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# Section 11.2.2.2. The Weight Function Technique

The weight function technique can be derived using the definition of the strain energy release rate [Parker, 1981; Cartwright, 1979; Bueckner, 1971; Rice, 1972].  The stress-intensity factor is obtained from the difference between the strain energy of a cracked structure and of the identical structure without a crack, and is given by: (11.2.15)

where the function m(x,a) is the Bueckner weight function, a function which is unique for the given geometry and is independent of the loading from which it was derived.  The weight function is defined as a function of

1)      material properties,

2)       a known stress-intensity factor (K*) for the given geometry under a defined loading, and

3)      the crack opening n*(x,a) corresponding to K*: (11.2.16)

H is a material constant that is given by: =E for plane stress (11.2.17) for plane strain

with m = shear modulus and k is defined as a function of the stress state and Poisson’s ratio (n)

 k = for plane stress (11.2.18) for plane strain

For the infinite plate center crack problem K*, n*, , and m are given by the following equations: (11.2.19) for -a < x

and (11.2.22)

The stress-intensity factor associated with a symmetrical pressure loading of s(x) on the central crack faces is then given by (11.2.23)

The reader is cautioned to note that Equations 11.2.23 and 11.2.12 differ.  However, both equations yield exactly the same stress-intensity factor solution when the pressure stress s is a symmetrical function, i.e., the stress at x = xo is equal to the stress at x = -xo (0 < xo < a).  The reason that Equations 11.2.23 and 11.2.12 differ is that the Bueckner function in Equation 11.2.12 was derived for a symmetrical loading whereas the Green’s function was derived for the more general case of unsymmetrical loading.  Thus, when deriving the weight function one should seek to locate stress-intensity factor (K*) and crack displacement (v*) solutions which are representative of the loading symmetry associated with the problems that are to be solved.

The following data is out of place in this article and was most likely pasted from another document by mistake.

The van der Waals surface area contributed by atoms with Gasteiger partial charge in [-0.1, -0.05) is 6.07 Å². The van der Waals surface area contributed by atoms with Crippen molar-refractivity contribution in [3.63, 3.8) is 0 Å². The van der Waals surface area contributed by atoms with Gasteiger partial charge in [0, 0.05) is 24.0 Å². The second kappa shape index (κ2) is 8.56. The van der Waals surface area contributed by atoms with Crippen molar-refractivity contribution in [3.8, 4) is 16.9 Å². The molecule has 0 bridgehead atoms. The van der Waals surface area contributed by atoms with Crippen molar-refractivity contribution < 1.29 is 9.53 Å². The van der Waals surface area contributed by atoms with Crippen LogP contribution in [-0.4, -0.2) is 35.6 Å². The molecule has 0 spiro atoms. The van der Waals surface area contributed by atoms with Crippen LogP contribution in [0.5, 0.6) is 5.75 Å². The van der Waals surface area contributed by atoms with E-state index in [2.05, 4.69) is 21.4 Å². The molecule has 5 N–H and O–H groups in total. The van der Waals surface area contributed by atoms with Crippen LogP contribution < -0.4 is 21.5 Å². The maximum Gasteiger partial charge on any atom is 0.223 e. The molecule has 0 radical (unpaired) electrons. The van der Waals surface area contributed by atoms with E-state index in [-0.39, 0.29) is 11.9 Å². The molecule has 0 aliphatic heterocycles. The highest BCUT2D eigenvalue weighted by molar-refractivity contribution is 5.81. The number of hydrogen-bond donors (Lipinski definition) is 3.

A weight function for radially and diametrically cracked holes was developed by Grandt  for through-thickness type cracks.  His solution is given by (11.2.24)

where KB represents the appropriate (radial or diametrical) Bowie stress-intensity factor (Sectoin 11.3), and the crack opening displacement h was obtained from finite-element solutions.  The displacements h were described by the conic section equation: (11.2.25)

Here ho is the displacement at the crack mouth (x=0) and m is the conic section coefficient from (11.2.26)

In this instance, Y is the Bowie geometric factor (11.2.27)

The finite-element results for the crack mouth displacement ho were closely represented by the least squares expression (11.2.28)

where the coefficients Di are given in Table 11.2.2.

Table 11.2.2.  Least Squares Fit Of Finite Element Data For Crack Mouth Displacement

[Grandt, 1975] Coefficient Single Crack Double Crack D0 -1.567 x10-6 1.548 x10-5 D1 6.269 x10-4 5.888 x10-4 D2 -6.500 x10-4 -4.497 x10-4 D3 4.466 x10-4 3.101 x10-4 D4 -1.725 x10-4 -1.162 x10-4 D5 3.485 x10-5 2.228 x10-5 D6 -2.900 x10-6 -1.694 x10-6

Grandt has applied the weight function technique to a number of fastener-type cracked hole problems.  Using finite-element descriptions of the stress along the expected crack path for a hole that has been cold-worked (loaded) to a 0.006 inch radial expansion and then unloaded, Grandt was able to derive the stress-intensity factor shown in Figure 11.2.11 for a remote stress loading of 40 ksi.  Figure 11.2.11 also provides the stress-intensity factor solution for a remote stress loading of 40 ksi applied to a radially cracked hole without cold-working.  The dramatic difference in stress-intensity factors from the two cases has been shown to translate itself into orders of magnitude difference in crack growth rate behavior. Figure 11.2.11.  Stress-Intensity Factor Calibration for a Cold Worked Hole [Grandt, 1975]